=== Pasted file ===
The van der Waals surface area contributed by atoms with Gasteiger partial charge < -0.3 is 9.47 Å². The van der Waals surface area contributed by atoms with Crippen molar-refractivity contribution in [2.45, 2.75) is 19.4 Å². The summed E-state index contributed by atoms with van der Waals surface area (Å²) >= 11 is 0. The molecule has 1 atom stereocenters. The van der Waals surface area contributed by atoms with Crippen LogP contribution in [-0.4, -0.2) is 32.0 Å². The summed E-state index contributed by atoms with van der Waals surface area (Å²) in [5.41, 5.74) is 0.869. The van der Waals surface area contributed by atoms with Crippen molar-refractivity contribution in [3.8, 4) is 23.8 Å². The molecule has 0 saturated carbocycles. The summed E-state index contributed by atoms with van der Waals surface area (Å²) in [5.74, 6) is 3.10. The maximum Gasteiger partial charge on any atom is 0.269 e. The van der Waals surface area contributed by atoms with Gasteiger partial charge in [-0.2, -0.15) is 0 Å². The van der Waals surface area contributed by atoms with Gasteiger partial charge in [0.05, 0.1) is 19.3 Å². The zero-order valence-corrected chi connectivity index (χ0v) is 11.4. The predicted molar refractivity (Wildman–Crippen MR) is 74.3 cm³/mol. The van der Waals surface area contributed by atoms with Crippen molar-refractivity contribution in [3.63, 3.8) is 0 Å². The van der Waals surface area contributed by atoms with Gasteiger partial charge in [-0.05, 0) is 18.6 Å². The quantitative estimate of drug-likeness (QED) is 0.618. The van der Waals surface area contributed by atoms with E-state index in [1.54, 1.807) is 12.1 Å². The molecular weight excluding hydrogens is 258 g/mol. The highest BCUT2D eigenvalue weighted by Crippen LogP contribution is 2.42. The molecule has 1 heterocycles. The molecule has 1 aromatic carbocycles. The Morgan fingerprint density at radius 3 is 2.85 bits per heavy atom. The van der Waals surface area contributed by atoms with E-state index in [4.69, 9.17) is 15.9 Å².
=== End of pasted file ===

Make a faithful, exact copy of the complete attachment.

The van der Waals surface area contributed by atoms with Gasteiger partial charge < -0.3 is 9.47 Å². The van der Waals surface area contributed by atoms with Crippen molar-refractivity contribution in [2.45, 2.75) is 19.4 Å². The summed E-state index contributed by atoms with van der Waals surface area (Å²) >= 11 is 0. The molecule has 1 atom stereocenters. The van der Waals surface area contributed by atoms with Crippen LogP contribution in [-0.4, -0.2) is 32.0 Å². The summed E-state index contributed by atoms with van der Waals surface area (Å²) in [5.41, 5.74) is 0.869. The van der Waals surface area contributed by atoms with Crippen molar-refractivity contribution in [3.8, 4) is 23.8 Å². The molecule has 0 saturated carbocycles. The summed E-state index contributed by atoms with van der Waals surface area (Å²) in [5.74, 6) is 3.10. The maximum Gasteiger partial charge on any atom is 0.269 e. The van der Waals surface area contributed by atoms with Gasteiger partial charge in [-0.2, -0.15) is 0 Å². The van der Waals surface area contributed by atoms with Gasteiger partial charge in [0.05, 0.1) is 19.3 Å². The zero-order valence-corrected chi connectivity index (χ0v) is 11.4. The predicted molar refractivity (Wildman–Crippen MR) is 74.3 cm³/mol. The van der Waals surface area contributed by atoms with Crippen molar-refractivity contribution in [3.63, 3.8) is 0 Å². The van der Waals surface area contributed by atoms with Gasteiger partial charge in [-0.05, 0) is 18.6 Å². The quantitative estimate of drug-likeness (QED) is 0.618. The van der Waals surface area contributed by atoms with E-state index in [1.54, 1.807) is 12.1 Å². The molecular weight excluding hydrogens is 258 g/mol. The highest BCUT2D eigenvalue weighted by Crippen LogP contribution is 2.42. The molecule has 1 heterocycles. The molecule has 1 aromatic carbocycles. The Morgan fingerprint density at radius 3 is 2.85 bits per heavy atom. The van der Waals surface area contributed by atoms with E-state index in [4.69, 9.17) is 15.9 Å².